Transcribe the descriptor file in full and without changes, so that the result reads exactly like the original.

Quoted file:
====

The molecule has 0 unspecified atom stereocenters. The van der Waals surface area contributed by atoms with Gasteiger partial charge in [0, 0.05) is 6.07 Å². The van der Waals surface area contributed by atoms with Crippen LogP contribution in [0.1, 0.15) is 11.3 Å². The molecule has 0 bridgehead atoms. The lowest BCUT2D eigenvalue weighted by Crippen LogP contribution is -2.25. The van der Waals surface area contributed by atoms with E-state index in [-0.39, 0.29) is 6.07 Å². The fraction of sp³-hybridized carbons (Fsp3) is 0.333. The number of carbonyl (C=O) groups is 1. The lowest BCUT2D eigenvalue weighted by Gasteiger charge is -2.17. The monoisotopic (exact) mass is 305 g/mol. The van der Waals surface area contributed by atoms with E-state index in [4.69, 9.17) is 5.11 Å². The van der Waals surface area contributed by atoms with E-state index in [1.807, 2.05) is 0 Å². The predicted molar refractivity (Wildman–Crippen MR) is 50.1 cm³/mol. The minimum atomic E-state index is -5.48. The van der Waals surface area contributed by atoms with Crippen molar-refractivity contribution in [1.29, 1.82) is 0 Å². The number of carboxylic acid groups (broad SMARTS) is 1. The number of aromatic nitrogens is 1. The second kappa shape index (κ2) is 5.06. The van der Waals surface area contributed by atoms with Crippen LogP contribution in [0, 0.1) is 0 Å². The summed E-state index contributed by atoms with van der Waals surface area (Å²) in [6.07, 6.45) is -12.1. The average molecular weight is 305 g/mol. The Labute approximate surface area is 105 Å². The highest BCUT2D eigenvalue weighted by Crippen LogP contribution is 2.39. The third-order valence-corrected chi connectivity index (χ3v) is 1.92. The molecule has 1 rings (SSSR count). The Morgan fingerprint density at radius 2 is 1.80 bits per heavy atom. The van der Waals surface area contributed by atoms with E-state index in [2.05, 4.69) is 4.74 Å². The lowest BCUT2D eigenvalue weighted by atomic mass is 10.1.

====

The molecule has 0 unspecified atom stereocenters. The van der Waals surface area contributed by atoms with Gasteiger partial charge in [0, 0.05) is 6.07 Å². The van der Waals surface area contributed by atoms with Crippen LogP contribution in [0.1, 0.15) is 11.3 Å². The molecule has 0 bridgehead atoms. The lowest BCUT2D eigenvalue weighted by Crippen LogP contribution is -2.25. The van der Waals surface area contributed by atoms with E-state index in [-0.39, 0.29) is 6.07 Å². The fraction of sp³-hybridized carbons (Fsp3) is 0.333. The number of carbonyl (C=O) groups is 1. The lowest BCUT2D eigenvalue weighted by Gasteiger charge is -2.17. The monoisotopic (exact) mass is 305 g/mol. The van der Waals surface area contributed by atoms with E-state index in [4.69, 9.17) is 5.11 Å². The van der Waals surface area contributed by atoms with E-state index in [1.807, 2.05) is 0 Å². The predicted molar refractivity (Wildman–Crippen MR) is 50.1 cm³/mol. The minimum atomic E-state index is -5.48. The van der Waals surface area contributed by atoms with Crippen molar-refractivity contribution in [1.29, 1.82) is 0 Å². The number of carboxylic acid groups (broad SMARTS) is 1. The number of aromatic nitrogens is 1. The second kappa shape index (κ2) is 5.06. The van der Waals surface area contributed by atoms with Crippen LogP contribution in [0, 0.1) is 0 Å². The summed E-state index contributed by atoms with van der Waals surface area (Å²) in [6.07, 6.45) is -12.1. The average molecular weight is 305 g/mol. The Labute approximate surface area is 105 Å². The highest BCUT2D eigenvalue weighted by Crippen LogP contribution is 2.39. The third-order valence-corrected chi connectivity index (χ3v) is 1.92. The molecule has 1 rings (SSSR count). The Morgan fingerprint density at radius 2 is 1.80 bits per heavy atom. The van der Waals surface area contributed by atoms with E-state index in [2.05, 4.69) is 4.74 Å². The lowest BCUT2D eigenvalue weighted by atomic mass is 10.1.